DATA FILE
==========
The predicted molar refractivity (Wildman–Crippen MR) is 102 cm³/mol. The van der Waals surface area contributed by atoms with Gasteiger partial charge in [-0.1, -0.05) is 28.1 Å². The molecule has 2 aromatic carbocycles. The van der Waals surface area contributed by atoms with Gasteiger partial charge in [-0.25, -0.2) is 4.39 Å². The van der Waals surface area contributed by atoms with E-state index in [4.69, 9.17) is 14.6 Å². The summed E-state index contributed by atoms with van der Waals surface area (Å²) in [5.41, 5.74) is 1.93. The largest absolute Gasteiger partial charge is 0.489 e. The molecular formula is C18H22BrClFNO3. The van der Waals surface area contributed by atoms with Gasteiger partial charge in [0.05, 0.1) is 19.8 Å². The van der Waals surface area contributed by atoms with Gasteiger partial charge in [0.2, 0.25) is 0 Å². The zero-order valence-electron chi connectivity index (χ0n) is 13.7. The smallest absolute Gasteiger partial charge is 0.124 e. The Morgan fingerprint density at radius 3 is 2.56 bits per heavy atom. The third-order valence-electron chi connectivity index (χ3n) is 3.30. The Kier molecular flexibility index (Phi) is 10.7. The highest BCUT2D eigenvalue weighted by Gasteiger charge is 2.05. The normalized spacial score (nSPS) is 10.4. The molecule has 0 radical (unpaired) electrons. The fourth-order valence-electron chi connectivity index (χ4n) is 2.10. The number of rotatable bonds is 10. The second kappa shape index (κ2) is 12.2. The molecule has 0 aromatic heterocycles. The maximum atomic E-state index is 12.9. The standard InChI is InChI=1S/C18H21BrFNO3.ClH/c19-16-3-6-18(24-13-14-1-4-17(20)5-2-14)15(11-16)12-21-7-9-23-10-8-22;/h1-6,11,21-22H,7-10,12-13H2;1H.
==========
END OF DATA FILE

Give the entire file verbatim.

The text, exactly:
The predicted molar refractivity (Wildman–Crippen MR) is 102 cm³/mol. The van der Waals surface area contributed by atoms with Gasteiger partial charge in [-0.1, -0.05) is 28.1 Å². The molecule has 2 aromatic carbocycles. The van der Waals surface area contributed by atoms with Gasteiger partial charge in [-0.25, -0.2) is 4.39 Å². The van der Waals surface area contributed by atoms with E-state index in [4.69, 9.17) is 14.6 Å². The summed E-state index contributed by atoms with van der Waals surface area (Å²) in [5.41, 5.74) is 1.93. The largest absolute Gasteiger partial charge is 0.489 e. The molecular formula is C18H22BrClFNO3. The van der Waals surface area contributed by atoms with Gasteiger partial charge in [0.05, 0.1) is 19.8 Å². The van der Waals surface area contributed by atoms with Gasteiger partial charge in [0.2, 0.25) is 0 Å². The zero-order valence-electron chi connectivity index (χ0n) is 13.7. The smallest absolute Gasteiger partial charge is 0.124 e. The Morgan fingerprint density at radius 3 is 2.56 bits per heavy atom. The third-order valence-electron chi connectivity index (χ3n) is 3.30. The Kier molecular flexibility index (Phi) is 10.7. The highest BCUT2D eigenvalue weighted by Gasteiger charge is 2.05. The normalized spacial score (nSPS) is 10.4. The molecule has 0 radical (unpaired) electrons. The fourth-order valence-electron chi connectivity index (χ4n) is 2.10. The number of rotatable bonds is 10. The second kappa shape index (κ2) is 12.2. The molecule has 0 aromatic heterocycles. The maximum atomic E-state index is 12.9. The standard InChI is InChI=1S/C18H21BrFNO3.ClH/c19-16-3-6-18(24-13-14-1-4-17(20)5-2-14)15(11-16)12-21-7-9-23-10-8-22;/h1-6,11,21-22H,7-10,12-13H2;1H.